With Tullow Oil (LSE: TLW) not expected to pay a dividend this year, its appeal as an income stock may appear limited. While that’s true in the short run, over the medium-to-long term, Tullow Oil has the potential to become a strong income stock due to anticipated increases in its production and profitability.
Notably, Tullow Oil is expected to benefit from its Project TEN in Ghana coming on-stream within a matter of months, with this having the potential to transform its output. The impact on its bottom line is expected to be significant, with the company forecast to return to profitability in the current year and then increase its net profit by 233% in 2017. Due to this rise in earnings, Tullow is expected to recommence dividends next year.
Looking further ahead, the company is likely to enjoy strong cash flow due to its higher profitability and also because it’s set to focus increasingly on production rather than exploration. As such, it could prove to be an enticing income play, although with the oil price being volatile it offers less stability than many other higher yielding stocks.
Long-term income appeal
Similarly, Clarkson (LSE: CKN) currently yields a below-average 2.9%, but like Tullow Oil it has considerable dividend growth potential. The integrated shipping services specialist is forecast to increase its bottom line by 20% next year and with dividends due to be covered 2.1 times by profit, there seems to be significant scope for a sustained increase in shareholder payouts over the medium-to-long term.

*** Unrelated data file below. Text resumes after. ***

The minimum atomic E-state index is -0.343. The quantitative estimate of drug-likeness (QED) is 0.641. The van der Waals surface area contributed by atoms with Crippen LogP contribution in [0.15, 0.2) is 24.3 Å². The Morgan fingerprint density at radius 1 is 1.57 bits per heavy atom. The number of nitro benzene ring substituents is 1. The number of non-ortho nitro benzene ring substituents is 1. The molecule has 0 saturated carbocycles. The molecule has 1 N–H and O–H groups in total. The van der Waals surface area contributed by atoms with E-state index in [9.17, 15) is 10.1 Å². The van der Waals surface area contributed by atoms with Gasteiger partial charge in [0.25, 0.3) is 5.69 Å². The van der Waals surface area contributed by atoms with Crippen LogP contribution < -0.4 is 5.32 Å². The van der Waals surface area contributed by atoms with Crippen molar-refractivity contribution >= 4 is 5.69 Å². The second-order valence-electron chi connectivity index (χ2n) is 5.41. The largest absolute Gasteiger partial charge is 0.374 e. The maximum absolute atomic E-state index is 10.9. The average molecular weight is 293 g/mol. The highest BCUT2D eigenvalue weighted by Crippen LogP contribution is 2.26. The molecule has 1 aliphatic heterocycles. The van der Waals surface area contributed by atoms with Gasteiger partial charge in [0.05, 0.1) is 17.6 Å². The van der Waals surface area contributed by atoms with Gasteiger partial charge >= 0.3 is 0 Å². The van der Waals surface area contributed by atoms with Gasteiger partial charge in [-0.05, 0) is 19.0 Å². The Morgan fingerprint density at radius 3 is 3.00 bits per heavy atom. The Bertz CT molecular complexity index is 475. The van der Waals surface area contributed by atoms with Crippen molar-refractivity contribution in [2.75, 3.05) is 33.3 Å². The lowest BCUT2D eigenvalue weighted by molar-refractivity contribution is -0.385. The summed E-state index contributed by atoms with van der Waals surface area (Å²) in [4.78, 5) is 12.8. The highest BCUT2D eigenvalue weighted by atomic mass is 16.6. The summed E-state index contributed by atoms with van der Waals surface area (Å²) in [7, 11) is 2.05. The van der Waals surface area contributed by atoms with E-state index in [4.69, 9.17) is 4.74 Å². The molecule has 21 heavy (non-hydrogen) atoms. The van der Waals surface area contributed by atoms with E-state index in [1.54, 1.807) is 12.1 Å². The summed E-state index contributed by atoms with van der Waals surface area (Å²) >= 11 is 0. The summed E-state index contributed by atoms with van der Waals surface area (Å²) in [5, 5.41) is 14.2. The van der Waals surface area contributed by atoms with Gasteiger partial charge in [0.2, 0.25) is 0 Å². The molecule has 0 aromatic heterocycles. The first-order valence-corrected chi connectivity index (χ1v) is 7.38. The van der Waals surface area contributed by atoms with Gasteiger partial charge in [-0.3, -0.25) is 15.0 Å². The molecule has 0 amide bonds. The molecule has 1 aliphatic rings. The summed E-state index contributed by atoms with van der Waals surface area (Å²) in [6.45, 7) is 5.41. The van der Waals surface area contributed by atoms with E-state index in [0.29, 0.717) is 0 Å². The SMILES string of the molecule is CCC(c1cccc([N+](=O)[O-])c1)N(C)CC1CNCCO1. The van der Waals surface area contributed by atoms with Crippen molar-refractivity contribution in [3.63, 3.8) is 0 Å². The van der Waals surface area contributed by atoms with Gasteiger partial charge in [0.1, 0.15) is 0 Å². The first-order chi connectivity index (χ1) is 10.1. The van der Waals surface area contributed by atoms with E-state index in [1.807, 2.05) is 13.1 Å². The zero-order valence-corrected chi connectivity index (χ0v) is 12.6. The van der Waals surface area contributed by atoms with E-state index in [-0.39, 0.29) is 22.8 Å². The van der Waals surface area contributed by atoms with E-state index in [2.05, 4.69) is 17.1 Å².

Furthermore, Clarkson seems to offer excellent value for money at the present time and looks set to reverse its 6% share price decline of the last year. That’s because it trades on a price-to-earnings growth (PEG) ratio of just 0.8, which indicates that it has value, growth and long-term income appeal.
Future income play
Meanwhile, B&M (LSE: BME) has been a rather disappointing performer in the last year, with its share price declining by 12%. That’s despite its bottom line having a very bright medium-term future, with the discount retailer expected to increase its earnings by 22% in the current year and by a further 17% next year. This puts it on a PEG ratio of 1, which shows that there’s clear capital gain potential on offer.
In spite of its share price fall, B&M still offers a rather disappointing yield. It stands at just 2.1%, which is only just over half the yield of the FTSE 100. However, a key reason for this is that B&M pays out just 40% of profit as a dividend. Looking ahead to next year, dividends are due to rise by almost 17%, which provides evidence that B&M could gradually become a worthwhile income play if its profit growth remains relatively high.
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Peter Stephens has no position in any shares mentioned. The Motley Fool UK has no position in any of the shares mentioned. We Fools don't all hold the same opinions, but we all believe that considering a diverse range of insights makes us better investors.